Say Ciao to Pizza
The Mandarin Oriental in Bangkok recently opened Ciao restaurant, demonstrating a contemporary Italian flair that goes much far beyond the pizza. Words by Mark Bibby Jackson.
“We wanted to create something different,” explains executive chef Luca Casini as he joins us towards the end of our dinner. “An Italian restaurant with no pizza.”
Hailing from near Florence, Casini is far removed from the southern heartland of the pizza around Naples. So he was not disappointed when informed there would be no pizza at the Mandarin Oriental’s riverfront Ciao restaurant – something that is commonplace in India, Singapore and Hong Kong, but not yet in Thailand, claims the chef. “Maybe we will set a trend,” he adds.
Judging by our tasting Casini has successfully created a contemporary Italian cuisine overlooking the Chao Phraya river. Although the view is sufficient in itself to leave diners happy, Ciao has much more to offer than a pretty face.
The crisp vespa martini that greeted us was fit for 007 himself, while the beef tartar appetiser did much more than invigorate our taste buds. Delicate in the mouth yet still full of flavour, it rivalled the belly of tuna – which burst into life with a zest of lemon – for our palates’ attention.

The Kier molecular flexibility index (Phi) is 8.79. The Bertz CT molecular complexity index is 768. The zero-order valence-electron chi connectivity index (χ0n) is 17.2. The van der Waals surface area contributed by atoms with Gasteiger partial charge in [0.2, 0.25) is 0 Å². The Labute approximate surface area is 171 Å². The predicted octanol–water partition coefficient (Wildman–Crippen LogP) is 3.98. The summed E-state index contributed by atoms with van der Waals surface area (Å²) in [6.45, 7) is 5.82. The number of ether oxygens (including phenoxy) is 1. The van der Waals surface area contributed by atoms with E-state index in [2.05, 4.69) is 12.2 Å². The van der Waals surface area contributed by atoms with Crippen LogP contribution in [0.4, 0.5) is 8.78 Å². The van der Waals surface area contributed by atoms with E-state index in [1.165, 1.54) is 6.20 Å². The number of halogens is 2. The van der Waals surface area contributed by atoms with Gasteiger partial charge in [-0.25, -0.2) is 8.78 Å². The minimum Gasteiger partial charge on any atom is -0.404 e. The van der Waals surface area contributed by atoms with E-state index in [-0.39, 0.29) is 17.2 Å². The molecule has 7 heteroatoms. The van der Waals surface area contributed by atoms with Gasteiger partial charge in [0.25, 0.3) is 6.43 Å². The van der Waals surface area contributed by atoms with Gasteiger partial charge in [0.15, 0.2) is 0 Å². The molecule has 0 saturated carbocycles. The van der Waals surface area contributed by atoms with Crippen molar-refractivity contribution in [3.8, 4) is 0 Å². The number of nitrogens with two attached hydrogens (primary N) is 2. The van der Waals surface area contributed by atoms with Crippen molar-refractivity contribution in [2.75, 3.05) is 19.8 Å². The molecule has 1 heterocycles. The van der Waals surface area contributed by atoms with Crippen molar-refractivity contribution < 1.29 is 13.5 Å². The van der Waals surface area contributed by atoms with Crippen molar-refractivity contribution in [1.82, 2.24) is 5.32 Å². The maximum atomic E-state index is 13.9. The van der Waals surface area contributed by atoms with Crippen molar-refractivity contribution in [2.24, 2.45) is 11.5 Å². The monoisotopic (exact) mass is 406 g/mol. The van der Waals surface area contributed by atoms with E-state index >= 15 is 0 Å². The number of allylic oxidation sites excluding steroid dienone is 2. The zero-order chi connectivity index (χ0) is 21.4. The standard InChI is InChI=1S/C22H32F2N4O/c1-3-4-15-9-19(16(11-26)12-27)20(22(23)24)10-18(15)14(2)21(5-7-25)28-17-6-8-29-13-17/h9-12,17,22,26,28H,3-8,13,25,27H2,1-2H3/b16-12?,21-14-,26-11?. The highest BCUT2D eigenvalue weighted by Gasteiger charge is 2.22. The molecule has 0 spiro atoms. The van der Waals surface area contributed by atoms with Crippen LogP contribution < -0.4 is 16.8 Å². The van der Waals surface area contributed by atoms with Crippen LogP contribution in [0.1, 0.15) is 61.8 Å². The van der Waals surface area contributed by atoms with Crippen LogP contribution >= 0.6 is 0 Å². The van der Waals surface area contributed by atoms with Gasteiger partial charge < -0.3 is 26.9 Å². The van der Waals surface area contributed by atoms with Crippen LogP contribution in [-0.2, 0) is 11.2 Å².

The plate of prosciutto crudo, packed with Parma ham, mortadella and salami almost spilled over the plate, not that this prevented my dinner guest from wolfing it down in a blink of an eye. The only slight disappointment on the evening was the crab salad with mimosa, which was slightly too heavy on the leaf for my liking.
Unlike the prosciutto that is imported from Italy, the pigeon ordered as a main came from France. The rich flavour, something akin to liver, left my companion speechless – it was undeniably his highlight of the night – which allowed me to focus on my sea bass. The crispness of the skin contrasted perfectly with the delicate flesh trapped inside. Sitting on a bed of fresh vegetables from the Royal Projects, this was for removed from the overwhelming tomato sauce you often encounter south of Rome. It epitomised the contemporary cuisine that Casini is striving for.
All this was washed down with a red from Umbria, selected by our sommelier. Full of red berries, the subtlety of the wine complimented rather than challenged the food. And with an apparent absence of tannins, we were left with no nasty aftertaste at the back of our throat.
It was at this point that Casini joined our table forcing upon us a trio of panna cotta, although I am not a fan of the traditional Italian dessert. The mixture of strawberry, apricot and rosemary, and caramel was enough to assuage even the most savoury of taste buds. Perhaps they are even good enough to persuade Bangkok’s diners there is much more to Italian cuisine than the contents of a wood-fired oven.